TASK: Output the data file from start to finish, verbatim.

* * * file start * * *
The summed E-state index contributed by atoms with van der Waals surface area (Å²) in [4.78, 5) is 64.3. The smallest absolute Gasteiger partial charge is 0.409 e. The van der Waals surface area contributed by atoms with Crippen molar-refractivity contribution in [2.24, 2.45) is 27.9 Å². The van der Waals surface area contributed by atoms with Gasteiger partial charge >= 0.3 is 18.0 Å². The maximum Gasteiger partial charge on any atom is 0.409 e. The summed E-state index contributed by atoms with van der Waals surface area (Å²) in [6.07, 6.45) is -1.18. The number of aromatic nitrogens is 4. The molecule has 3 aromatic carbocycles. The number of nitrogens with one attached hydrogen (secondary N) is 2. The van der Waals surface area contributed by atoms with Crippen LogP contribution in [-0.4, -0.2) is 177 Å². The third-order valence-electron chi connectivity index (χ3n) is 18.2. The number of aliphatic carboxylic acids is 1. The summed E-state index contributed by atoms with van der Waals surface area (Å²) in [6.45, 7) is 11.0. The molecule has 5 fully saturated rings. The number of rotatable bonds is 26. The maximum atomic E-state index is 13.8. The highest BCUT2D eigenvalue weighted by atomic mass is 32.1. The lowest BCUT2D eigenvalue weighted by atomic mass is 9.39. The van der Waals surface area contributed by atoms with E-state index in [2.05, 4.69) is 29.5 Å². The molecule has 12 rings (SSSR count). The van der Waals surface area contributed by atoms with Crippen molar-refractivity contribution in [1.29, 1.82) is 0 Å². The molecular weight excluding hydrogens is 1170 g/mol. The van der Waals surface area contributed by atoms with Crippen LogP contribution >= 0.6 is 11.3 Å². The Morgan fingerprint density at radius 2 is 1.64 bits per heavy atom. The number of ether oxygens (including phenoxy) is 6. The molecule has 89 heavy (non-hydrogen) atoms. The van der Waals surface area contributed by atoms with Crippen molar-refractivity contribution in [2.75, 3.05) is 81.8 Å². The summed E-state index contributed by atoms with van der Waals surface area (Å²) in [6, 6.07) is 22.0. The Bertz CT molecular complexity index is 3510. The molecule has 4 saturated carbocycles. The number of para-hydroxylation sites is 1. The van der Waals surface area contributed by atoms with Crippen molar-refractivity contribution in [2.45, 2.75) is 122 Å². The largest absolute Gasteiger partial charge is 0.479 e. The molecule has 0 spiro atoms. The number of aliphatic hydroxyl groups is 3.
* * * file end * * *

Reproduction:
The summed E-state index contributed by atoms with van der Waals surface area (Å²) in [4.78, 5) is 64.3. The smallest absolute Gasteiger partial charge is 0.409 e. The van der Waals surface area contributed by atoms with Crippen molar-refractivity contribution in [2.24, 2.45) is 27.9 Å². The van der Waals surface area contributed by atoms with Gasteiger partial charge >= 0.3 is 18.0 Å². The maximum Gasteiger partial charge on any atom is 0.409 e. The summed E-state index contributed by atoms with van der Waals surface area (Å²) in [6.07, 6.45) is -1.18. The number of aromatic nitrogens is 4. The molecule has 3 aromatic carbocycles. The number of nitrogens with one attached hydrogen (secondary N) is 2. The van der Waals surface area contributed by atoms with Crippen LogP contribution in [-0.4, -0.2) is 177 Å². The third-order valence-electron chi connectivity index (χ3n) is 18.2. The number of aliphatic carboxylic acids is 1. The summed E-state index contributed by atoms with van der Waals surface area (Å²) in [6.45, 7) is 11.0. The molecule has 5 fully saturated rings. The number of rotatable bonds is 26. The maximum atomic E-state index is 13.8. The highest BCUT2D eigenvalue weighted by atomic mass is 32.1. The lowest BCUT2D eigenvalue weighted by atomic mass is 9.39. The van der Waals surface area contributed by atoms with E-state index in [2.05, 4.69) is 29.5 Å². The molecule has 12 rings (SSSR count). The van der Waals surface area contributed by atoms with Crippen molar-refractivity contribution in [1.29, 1.82) is 0 Å². The molecular weight excluding hydrogens is 1170 g/mol. The van der Waals surface area contributed by atoms with Crippen LogP contribution >= 0.6 is 11.3 Å². The Morgan fingerprint density at radius 2 is 1.64 bits per heavy atom. The number of ether oxygens (including phenoxy) is 6. The molecule has 89 heavy (non-hydrogen) atoms. The van der Waals surface area contributed by atoms with Crippen molar-refractivity contribution in [2.75, 3.05) is 81.8 Å². The summed E-state index contributed by atoms with van der Waals surface area (Å²) in [6, 6.07) is 22.0. The Bertz CT molecular complexity index is 3510. The molecule has 4 saturated carbocycles. The number of para-hydroxylation sites is 1. The van der Waals surface area contributed by atoms with Crippen molar-refractivity contribution in [2.45, 2.75) is 122 Å². The largest absolute Gasteiger partial charge is 0.479 e. The molecule has 0 spiro atoms. The number of aliphatic hydroxyl groups is 3.